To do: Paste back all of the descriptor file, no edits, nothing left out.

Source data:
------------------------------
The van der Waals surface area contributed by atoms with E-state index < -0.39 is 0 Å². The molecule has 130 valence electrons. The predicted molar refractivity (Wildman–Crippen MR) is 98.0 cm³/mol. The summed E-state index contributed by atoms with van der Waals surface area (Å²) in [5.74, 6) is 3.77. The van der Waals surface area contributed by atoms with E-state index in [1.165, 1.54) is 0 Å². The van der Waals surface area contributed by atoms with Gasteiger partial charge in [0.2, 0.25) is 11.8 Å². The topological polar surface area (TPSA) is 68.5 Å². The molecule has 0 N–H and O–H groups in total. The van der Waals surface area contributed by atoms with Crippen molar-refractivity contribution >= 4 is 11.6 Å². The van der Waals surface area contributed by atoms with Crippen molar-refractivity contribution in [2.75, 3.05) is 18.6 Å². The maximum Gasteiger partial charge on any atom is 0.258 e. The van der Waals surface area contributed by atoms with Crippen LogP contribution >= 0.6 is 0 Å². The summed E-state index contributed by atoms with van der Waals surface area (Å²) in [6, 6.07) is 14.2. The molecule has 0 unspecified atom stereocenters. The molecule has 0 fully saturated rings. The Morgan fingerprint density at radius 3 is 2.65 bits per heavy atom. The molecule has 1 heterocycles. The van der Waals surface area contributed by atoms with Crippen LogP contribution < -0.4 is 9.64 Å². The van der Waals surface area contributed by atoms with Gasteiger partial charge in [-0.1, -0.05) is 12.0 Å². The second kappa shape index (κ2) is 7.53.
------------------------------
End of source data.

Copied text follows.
The van der Waals surface area contributed by atoms with E-state index < -0.39 is 0 Å². The molecule has 130 valence electrons. The predicted molar refractivity (Wildman–Crippen MR) is 98.0 cm³/mol. The summed E-state index contributed by atoms with van der Waals surface area (Å²) in [5.74, 6) is 3.77. The van der Waals surface area contributed by atoms with E-state index in [1.165, 1.54) is 0 Å². The van der Waals surface area contributed by atoms with Gasteiger partial charge in [0.2, 0.25) is 11.8 Å². The topological polar surface area (TPSA) is 68.5 Å². The molecule has 0 N–H and O–H groups in total. The van der Waals surface area contributed by atoms with Crippen molar-refractivity contribution >= 4 is 11.6 Å². The van der Waals surface area contributed by atoms with Crippen molar-refractivity contribution in [2.75, 3.05) is 18.6 Å². The maximum Gasteiger partial charge on any atom is 0.258 e. The van der Waals surface area contributed by atoms with Crippen LogP contribution >= 0.6 is 0 Å². The summed E-state index contributed by atoms with van der Waals surface area (Å²) in [6, 6.07) is 14.2. The molecule has 0 unspecified atom stereocenters. The molecule has 0 fully saturated rings. The Morgan fingerprint density at radius 3 is 2.65 bits per heavy atom. The molecule has 1 heterocycles. The van der Waals surface area contributed by atoms with Crippen LogP contribution < -0.4 is 9.64 Å². The van der Waals surface area contributed by atoms with Gasteiger partial charge in [-0.1, -0.05) is 12.0 Å². The second kappa shape index (κ2) is 7.53.